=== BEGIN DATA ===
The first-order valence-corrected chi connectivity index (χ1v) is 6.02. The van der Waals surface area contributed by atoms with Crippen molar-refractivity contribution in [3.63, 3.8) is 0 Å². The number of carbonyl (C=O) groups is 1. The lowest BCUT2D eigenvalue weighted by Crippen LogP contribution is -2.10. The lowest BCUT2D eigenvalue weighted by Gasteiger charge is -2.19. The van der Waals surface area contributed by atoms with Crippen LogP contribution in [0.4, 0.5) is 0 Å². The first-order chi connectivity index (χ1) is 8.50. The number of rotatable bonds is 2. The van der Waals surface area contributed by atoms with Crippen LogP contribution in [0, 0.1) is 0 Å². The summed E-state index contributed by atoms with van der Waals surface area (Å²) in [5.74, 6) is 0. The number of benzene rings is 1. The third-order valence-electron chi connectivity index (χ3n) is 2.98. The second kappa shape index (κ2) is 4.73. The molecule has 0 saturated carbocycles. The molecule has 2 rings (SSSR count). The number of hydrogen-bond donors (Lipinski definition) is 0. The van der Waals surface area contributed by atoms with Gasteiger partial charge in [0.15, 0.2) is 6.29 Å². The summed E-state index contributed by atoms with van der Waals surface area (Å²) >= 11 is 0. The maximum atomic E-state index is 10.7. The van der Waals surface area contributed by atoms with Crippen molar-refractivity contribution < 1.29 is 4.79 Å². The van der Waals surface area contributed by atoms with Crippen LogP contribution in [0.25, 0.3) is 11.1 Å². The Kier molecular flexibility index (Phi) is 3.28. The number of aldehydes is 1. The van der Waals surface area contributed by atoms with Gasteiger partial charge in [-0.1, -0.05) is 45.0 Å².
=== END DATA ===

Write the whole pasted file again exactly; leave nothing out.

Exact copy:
The first-order valence-corrected chi connectivity index (χ1v) is 6.02. The van der Waals surface area contributed by atoms with Crippen molar-refractivity contribution in [3.63, 3.8) is 0 Å². The number of carbonyl (C=O) groups is 1. The lowest BCUT2D eigenvalue weighted by Crippen LogP contribution is -2.10. The lowest BCUT2D eigenvalue weighted by Gasteiger charge is -2.19. The van der Waals surface area contributed by atoms with Crippen LogP contribution in [0.4, 0.5) is 0 Å². The first-order chi connectivity index (χ1) is 8.50. The number of rotatable bonds is 2. The van der Waals surface area contributed by atoms with Crippen LogP contribution in [0, 0.1) is 0 Å². The summed E-state index contributed by atoms with van der Waals surface area (Å²) in [5.74, 6) is 0. The number of benzene rings is 1. The third-order valence-electron chi connectivity index (χ3n) is 2.98. The second kappa shape index (κ2) is 4.73. The molecule has 0 saturated carbocycles. The molecule has 2 rings (SSSR count). The number of hydrogen-bond donors (Lipinski definition) is 0. The van der Waals surface area contributed by atoms with Gasteiger partial charge in [0.15, 0.2) is 6.29 Å². The summed E-state index contributed by atoms with van der Waals surface area (Å²) >= 11 is 0. The maximum atomic E-state index is 10.7. The van der Waals surface area contributed by atoms with Crippen molar-refractivity contribution < 1.29 is 4.79 Å². The van der Waals surface area contributed by atoms with Crippen LogP contribution in [0.25, 0.3) is 11.1 Å². The Kier molecular flexibility index (Phi) is 3.28. The number of aldehydes is 1. The van der Waals surface area contributed by atoms with Gasteiger partial charge in [-0.1, -0.05) is 45.0 Å².